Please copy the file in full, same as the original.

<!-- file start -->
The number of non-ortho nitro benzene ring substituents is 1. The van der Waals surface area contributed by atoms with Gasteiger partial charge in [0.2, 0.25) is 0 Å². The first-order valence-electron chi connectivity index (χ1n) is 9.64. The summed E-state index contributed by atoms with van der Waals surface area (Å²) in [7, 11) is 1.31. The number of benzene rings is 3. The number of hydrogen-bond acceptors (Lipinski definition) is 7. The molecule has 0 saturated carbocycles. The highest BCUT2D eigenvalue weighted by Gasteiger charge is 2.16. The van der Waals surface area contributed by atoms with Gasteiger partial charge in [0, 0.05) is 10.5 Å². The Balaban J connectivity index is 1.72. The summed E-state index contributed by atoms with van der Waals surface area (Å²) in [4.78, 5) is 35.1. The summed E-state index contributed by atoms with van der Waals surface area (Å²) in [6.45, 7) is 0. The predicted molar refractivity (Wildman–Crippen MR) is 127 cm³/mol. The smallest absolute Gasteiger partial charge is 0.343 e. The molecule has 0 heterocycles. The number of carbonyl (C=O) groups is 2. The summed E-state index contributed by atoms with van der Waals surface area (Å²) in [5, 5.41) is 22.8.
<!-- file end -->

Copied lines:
The number of non-ortho nitro benzene ring substituents is 1. The van der Waals surface area contributed by atoms with Gasteiger partial charge in [0.2, 0.25) is 0 Å². The first-order valence-electron chi connectivity index (χ1n) is 9.64. The summed E-state index contributed by atoms with van der Waals surface area (Å²) in [7, 11) is 1.31. The number of benzene rings is 3. The number of hydrogen-bond acceptors (Lipinski definition) is 7. The molecule has 0 saturated carbocycles. The highest BCUT2D eigenvalue weighted by Gasteiger charge is 2.16. The van der Waals surface area contributed by atoms with Gasteiger partial charge in [0, 0.05) is 10.5 Å². The Balaban J connectivity index is 1.72. The summed E-state index contributed by atoms with van der Waals surface area (Å²) in [4.78, 5) is 35.1. The summed E-state index contributed by atoms with van der Waals surface area (Å²) in [6.45, 7) is 0. The predicted molar refractivity (Wildman–Crippen MR) is 127 cm³/mol. The smallest absolute Gasteiger partial charge is 0.343 e. The molecule has 0 heterocycles. The number of carbonyl (C=O) groups is 2. The summed E-state index contributed by atoms with van der Waals surface area (Å²) in [5, 5.41) is 22.8.